Tony Benson – Blog Editor

A Guide to Jewish Genealogy in Lithuania

The Jewish Genealogical Society of Great Britain has recently revised and reprinted its publication “A Guide to Jewish Genealogy in Lithuania” and this is now available for purchase through the JGSGB website.  To order a copy of this up to date guide to researching family in Lithuania simply go to: http://www.jgsgb.org.uk/catalog/shop and add the Guide to your shopping basket.

The author of the Guide is Sam Aaron, a long-standing JGSGB member and a leading light in Lithuanian Jewish Genealogy.  Sam will be speaking about Lithuanian research at the JGSGB London conference on 30 October.

The Lithuanian Guide provides clear information about how records were organised and what levels of government the records were collected at and where they can now be found.  There are details of the way various first and last names worked in Lithuania, which is an invaluable piece of information when trying to reconcile the names that people used in different situations – in Hebrew, in official records, as nicknames and so on.

So if you have Lithuanian ancestors this is a must to have.

Tony Benson – Blog Editor

Benefits of JGSGB Membership – Part 6

Continuing with a look at the of Benefits of Membership, we cannot ignore JGSGB – Discuss.

The objectives of the Discussion Group are to:
* help one another to learn and discover more about Jewish genealogy, research methods and resources.
* share information and resources amongst Members.
* facilitate establishing contact with Members researching the same families or the same geographical areas.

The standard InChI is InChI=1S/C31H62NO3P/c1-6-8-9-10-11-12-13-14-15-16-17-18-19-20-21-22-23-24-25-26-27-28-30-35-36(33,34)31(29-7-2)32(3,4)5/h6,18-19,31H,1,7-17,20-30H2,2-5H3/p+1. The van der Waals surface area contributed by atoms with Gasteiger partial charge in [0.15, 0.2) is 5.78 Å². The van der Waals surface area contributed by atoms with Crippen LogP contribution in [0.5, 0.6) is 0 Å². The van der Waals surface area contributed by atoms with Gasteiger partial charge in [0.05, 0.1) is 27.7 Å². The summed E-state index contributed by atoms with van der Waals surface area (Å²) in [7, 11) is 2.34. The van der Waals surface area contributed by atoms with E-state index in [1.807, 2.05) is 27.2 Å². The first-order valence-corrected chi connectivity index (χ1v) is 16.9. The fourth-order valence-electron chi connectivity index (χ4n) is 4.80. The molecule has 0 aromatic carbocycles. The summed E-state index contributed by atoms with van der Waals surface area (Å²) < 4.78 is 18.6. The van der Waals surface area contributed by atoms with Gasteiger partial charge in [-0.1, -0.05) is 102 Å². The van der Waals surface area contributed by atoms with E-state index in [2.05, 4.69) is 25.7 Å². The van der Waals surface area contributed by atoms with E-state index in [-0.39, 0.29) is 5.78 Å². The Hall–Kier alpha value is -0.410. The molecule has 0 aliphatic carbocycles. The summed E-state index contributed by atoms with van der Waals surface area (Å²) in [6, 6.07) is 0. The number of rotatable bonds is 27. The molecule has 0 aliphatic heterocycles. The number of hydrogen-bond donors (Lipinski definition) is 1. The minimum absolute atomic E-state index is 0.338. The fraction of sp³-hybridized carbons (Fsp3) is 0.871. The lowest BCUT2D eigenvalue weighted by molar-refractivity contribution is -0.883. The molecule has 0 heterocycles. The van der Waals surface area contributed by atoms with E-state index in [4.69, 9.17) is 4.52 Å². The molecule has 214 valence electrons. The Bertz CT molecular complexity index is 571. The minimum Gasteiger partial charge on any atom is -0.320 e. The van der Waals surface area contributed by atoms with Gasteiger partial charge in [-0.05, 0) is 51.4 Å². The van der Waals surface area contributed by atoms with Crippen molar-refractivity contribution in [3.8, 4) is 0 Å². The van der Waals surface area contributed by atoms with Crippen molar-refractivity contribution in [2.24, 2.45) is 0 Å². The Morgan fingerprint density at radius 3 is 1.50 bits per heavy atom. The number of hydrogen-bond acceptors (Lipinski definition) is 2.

* promote the activities of the JGSGB.

This Group is run for the benefit of the Members of JGSGB.  Only members of JGSGB may join the Group.  There is no separate charge to participate in this Group. The Group is appropriate for both beginner and experienced genealogist alike. The scope of this Discussion Group is global to support the global research interests of our members.

The list is “moderated” by a Moderator whose role is to keep the discussions on track and not let them get cluttered with irrelevant, inappropriate or personal messages of no interest to the general readership.

There is no obligation to post any messages and members are welcome to just read and enjoy the messages. However, by actively participating and posting messages, you may get one of your problems solved or perhaps help a fellow Member to solve one of their problems.

Tony Benson – Blog Editor


The JGSGB at work

I feel the time has come to let everyone know about the unsung work that the JGSGB and its members provide.

I would like to congratulate, member and Past Chairman, Laurence Harris for his
part in the WDYTYA programme on Larry Lamb and his grandmother’s conversion to Judaism.  I should also add some congratulations to another JGSGB member, Miriam Rodrigues-Pereira for her part in the first programme of the current series.  Miriam appeared in the June Brown (Dot from Eastenders) episode in her role as archivist to Bevis Marks synagogue.

Some other praise should also be given to those who helped Wall to Wall Productions in the background.  Not least, JGSGB’s Genealogical Enquiries officer, Rosemary Hoffman, who spent two hours at the end of last year talking to the company’s researchers about the conversion process and other issues featured in the Larry Lamb episode.

JGSGB receives several requests for help with researching television programmes each year and we help them by providing background information, finding out facts or by recommending researchers.

Once again congratulations to everyone involved in these endeavours.

Tony Benson – Editor

Benefits of JGSGB Membership – Part 5

In Part 4 of Benefits of Membership, we dealt with the various Special Interest Groups (SIG). We will now deal with the Regional Groups (RG).  Meetings of these groups are free to members of JGSGB but a charge will be made to non members which will be offset against any future subscription to the Society.

There are seven Regional Groups, which cater for those who are unable to get to our Central London location.